Who takes advantage of the system?

adeolu eletu via Unsplash stonks.

In light of the Canadian income gap, it’s not the working poor

Folks, make sure you’re sitting down for this news, because it’s quite the doozy. On January 4, while mindlessly scrolling through Facebook, I was ambushed by the headline of a Narcity article: “Canada’s Top CEOs Will Earn an Average Worker’s Yearly Salary Before Noon Today.” It was published shortly after noon on the fourth, mere hours after the “yearly salary earnings” actually took place.

The piece cites the report “CEO compensation in Canada,” by David Macdonald at the Canadian Centre for Policy Alternatives. It was written using data “from the mandatory disclosure of pay for the Named Executive Officers (NEO) of public Canadian companies, (which are) generally the five highest paid people in a company […] The list does not include chief operating or chief financial officers, of which there are several that would otherwise make the list.”

Essentially, it’s a top-100 list of Canada’s highest-paid CEOs. The average wage of people on that list was $10,800,000 in 2019 (2020 averages have yet to be reported). For a fun little comparison exercise, the Canadian average individual income in that same year was $53,482, which the average top-100 CEO made by 11:17am on the fourth.

Let’s do a little more math to make sure you really understand the income gap here. One top-100 CEO’s 10.8 million dollar salary could pay for just over 200 average individuals’ salaries. But this isn’t a list of one, it’s a list of one hundred who collectively earned roughly $1,080,000,000 in 2019. One hundred people in Canada earned enough money in 2019 to pay the average wage of over 20,000 people. To help you visualize that amount of people, that’s the population of Swift Current plus about half of Yorkton.

That truly and deeply pisses me off, and I have a handful of reasons for feeling that way. To start, I want to talk about the fact that one of the reasons money has value is that there’s only so much of it to go around. Countries can’t just make more bills and coins whenever they want to because the more of it there is, the less it’s actually worth. That’s pretty common knowledge – it makes sense that money is worth something because it’s difficult to get.

Being that there’s only so much to go around, one individual taking that much as their share directly deprives many more people of that resource. A handful of people deciding they deserve the compensation of 200 people in a single year means that that money is not around to go to the people who it’d actually make a difference for.

I say “make a difference” because for the people who have multi-million dollar annual salaries, the $50K made by an average Canadian would have virtually no impact on their year since $50,000 is half of a per cent of their average annual salary. For comparison, that same percentage of the average Canadian’s annual salary would be roughly $270. The income gap from your average Canadian to the top-100 CEO is large enough that the average Canadian’s annual salary would seem like nothing to the CEO. Because to them it really is nothing, seeing as they can receive that much income from half a week’s work.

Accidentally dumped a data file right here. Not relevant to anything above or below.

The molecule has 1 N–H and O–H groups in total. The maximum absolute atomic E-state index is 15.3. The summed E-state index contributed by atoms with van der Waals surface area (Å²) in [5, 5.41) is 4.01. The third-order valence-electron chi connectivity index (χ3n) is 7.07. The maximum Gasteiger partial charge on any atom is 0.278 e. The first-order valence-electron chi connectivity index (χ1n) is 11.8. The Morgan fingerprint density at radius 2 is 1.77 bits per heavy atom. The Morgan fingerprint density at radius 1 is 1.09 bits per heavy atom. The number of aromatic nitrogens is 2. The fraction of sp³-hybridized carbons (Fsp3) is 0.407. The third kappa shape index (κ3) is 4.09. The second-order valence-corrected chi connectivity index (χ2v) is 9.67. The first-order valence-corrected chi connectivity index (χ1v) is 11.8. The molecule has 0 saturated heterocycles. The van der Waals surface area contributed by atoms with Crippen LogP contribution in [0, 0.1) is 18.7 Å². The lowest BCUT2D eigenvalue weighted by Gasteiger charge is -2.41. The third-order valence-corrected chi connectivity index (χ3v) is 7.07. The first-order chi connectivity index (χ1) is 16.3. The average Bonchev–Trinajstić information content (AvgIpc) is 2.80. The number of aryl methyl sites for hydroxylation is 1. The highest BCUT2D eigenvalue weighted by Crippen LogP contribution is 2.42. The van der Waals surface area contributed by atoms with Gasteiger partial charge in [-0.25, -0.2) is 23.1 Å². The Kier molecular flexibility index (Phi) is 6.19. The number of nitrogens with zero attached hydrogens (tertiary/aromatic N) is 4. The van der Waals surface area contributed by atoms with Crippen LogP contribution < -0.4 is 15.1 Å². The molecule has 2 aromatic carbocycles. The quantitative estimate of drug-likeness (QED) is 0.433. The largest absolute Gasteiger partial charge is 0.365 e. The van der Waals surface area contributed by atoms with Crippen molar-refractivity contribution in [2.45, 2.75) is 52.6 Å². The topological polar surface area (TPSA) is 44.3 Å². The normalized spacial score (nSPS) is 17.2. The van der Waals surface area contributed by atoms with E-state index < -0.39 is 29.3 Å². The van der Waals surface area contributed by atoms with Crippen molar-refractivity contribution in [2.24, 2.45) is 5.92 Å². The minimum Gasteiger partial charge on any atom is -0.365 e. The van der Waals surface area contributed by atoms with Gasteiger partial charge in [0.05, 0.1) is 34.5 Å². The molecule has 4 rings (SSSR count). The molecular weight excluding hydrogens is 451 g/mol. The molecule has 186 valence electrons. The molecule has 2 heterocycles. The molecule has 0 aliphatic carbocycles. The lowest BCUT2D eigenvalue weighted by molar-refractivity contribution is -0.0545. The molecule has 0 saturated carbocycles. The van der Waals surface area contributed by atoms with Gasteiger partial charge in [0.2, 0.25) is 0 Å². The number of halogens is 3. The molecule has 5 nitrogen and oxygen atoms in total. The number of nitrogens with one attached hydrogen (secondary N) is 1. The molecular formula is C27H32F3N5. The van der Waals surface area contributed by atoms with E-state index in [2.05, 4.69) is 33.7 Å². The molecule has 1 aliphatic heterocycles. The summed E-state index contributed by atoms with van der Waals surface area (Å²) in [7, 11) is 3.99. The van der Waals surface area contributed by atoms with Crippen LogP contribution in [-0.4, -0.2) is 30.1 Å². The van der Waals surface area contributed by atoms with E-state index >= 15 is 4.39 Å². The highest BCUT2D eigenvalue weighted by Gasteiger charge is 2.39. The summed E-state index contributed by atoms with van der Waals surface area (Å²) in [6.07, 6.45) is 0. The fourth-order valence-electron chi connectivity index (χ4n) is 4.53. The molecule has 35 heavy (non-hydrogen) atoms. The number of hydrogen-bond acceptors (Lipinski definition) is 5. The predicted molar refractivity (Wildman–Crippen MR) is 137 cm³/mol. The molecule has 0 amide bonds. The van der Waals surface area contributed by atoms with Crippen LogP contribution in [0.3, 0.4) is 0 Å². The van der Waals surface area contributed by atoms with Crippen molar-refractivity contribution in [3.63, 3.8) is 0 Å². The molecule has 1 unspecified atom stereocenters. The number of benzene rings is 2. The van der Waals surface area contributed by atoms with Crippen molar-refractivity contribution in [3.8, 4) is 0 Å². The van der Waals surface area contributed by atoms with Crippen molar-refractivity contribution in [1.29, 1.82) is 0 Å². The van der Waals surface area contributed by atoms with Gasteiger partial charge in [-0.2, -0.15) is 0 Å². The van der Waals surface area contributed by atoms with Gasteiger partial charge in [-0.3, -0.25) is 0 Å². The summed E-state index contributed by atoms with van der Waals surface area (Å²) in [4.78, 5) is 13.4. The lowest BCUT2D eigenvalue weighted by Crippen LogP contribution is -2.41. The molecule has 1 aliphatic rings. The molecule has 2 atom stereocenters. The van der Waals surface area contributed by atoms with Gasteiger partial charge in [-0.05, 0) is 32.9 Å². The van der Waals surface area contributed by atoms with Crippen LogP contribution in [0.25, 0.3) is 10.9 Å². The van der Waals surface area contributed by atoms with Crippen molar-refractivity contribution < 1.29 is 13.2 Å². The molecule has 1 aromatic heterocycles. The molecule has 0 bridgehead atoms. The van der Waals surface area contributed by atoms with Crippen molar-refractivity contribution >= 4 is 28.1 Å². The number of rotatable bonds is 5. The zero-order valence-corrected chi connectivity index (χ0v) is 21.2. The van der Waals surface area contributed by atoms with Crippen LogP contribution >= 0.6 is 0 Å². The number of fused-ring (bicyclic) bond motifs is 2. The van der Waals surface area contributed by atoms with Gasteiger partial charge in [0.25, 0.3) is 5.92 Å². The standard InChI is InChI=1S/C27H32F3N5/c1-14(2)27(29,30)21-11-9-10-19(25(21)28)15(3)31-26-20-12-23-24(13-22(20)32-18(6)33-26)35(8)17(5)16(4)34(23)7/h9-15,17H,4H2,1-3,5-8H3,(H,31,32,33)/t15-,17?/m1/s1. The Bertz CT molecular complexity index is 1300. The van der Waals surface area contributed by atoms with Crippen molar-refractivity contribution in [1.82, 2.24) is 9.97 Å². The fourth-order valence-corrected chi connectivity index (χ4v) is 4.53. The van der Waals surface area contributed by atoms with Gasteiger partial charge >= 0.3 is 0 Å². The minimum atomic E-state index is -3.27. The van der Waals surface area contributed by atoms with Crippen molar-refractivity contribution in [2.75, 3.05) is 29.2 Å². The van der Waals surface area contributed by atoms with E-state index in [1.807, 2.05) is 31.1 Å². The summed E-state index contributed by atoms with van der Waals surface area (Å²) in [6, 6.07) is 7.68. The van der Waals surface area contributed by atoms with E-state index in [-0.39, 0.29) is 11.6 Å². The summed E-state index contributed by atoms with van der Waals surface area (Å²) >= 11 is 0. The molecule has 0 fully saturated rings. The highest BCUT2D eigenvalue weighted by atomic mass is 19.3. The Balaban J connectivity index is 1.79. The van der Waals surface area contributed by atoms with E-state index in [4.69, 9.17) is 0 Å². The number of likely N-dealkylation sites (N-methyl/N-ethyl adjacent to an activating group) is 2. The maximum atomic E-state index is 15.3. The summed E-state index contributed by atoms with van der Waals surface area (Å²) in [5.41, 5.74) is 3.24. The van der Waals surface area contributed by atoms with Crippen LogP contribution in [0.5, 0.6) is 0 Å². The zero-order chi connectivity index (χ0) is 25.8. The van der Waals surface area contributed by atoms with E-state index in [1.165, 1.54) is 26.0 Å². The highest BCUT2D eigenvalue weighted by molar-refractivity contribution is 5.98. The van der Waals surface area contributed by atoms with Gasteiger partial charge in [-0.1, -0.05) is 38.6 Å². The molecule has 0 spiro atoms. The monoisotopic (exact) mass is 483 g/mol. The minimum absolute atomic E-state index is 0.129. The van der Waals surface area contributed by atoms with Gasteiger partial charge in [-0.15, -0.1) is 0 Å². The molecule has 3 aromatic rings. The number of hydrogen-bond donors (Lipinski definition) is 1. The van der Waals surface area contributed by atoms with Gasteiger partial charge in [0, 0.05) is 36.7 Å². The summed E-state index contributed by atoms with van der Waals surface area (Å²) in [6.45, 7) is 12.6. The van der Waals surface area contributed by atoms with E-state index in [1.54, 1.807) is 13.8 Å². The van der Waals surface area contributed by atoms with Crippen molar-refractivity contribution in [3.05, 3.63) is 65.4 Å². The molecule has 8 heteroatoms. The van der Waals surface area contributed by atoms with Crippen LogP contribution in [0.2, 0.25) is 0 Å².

The Organization for Economic Co-Operation and Development defines middle-class as those earning between 75 per cent and 200 per cent of a median household income, which according to Statistics Canada in 2019 was within the span of $45,000-$120,000. What’s most disturbing to me here is that the gap between middle-class and extreme wealth is to the degree that our average is half a per cent of the income of the most wealthy, but the gap between the average income and the poverty line is terrifyingly small in comparison.

I remember back when I hit middle school and began to be included in some of the more “adult” conversations; I witnessed the generation that raised myself and my peers get wound up to near-aggression, talking about “all those poor people taking advantage of the system and driving up what us hard working folk pay in taxes so they can sit around.” The idea that those in poverty could “take advantage of the system” has been around as long as poverty has, and it is one of the most disgusting uses of victim-blaming mentality that I’ve seen. The narrative that demonizes those under the poverty line for something out of their control ignores factors like institutionalized racism, generational trauma, physical and mental disabilities, and systemic issues that have been in place for centuries.

That narrative tells individuals with a low income that if they just worked harder they’d be able to pull themselves out of that situation, that anyone can become wealthy if they put in the effort, but how true is that when there’s only so much income to go around and the average Canadian income is half of a per cent of what the wealthy earn? How true is that when the people at the top can earn the income of over 200 people in just one year, which would expand to the income of a thousand over five years when an average individual would have only made the income of one?

I understand that without these CEOs to run the companies there would be far less work for average Canadians, but it is just as true that without the average Canadian these CEOs would have no employees, business, or income because no one would be doing the lower-level work for them. In this system each is essential for the other, and should be treated as such.

Here’s one last fact for you. In Macdonald’s report, he states that rather than taking a personal pay cut or going without their bonuses, over 1/3 of the CEOs on the top-100 list applied for and received government assistance during the pandemic last year to pay for their employees wages. Tell me again, who’s taking advantage of the system?

Holly Worby

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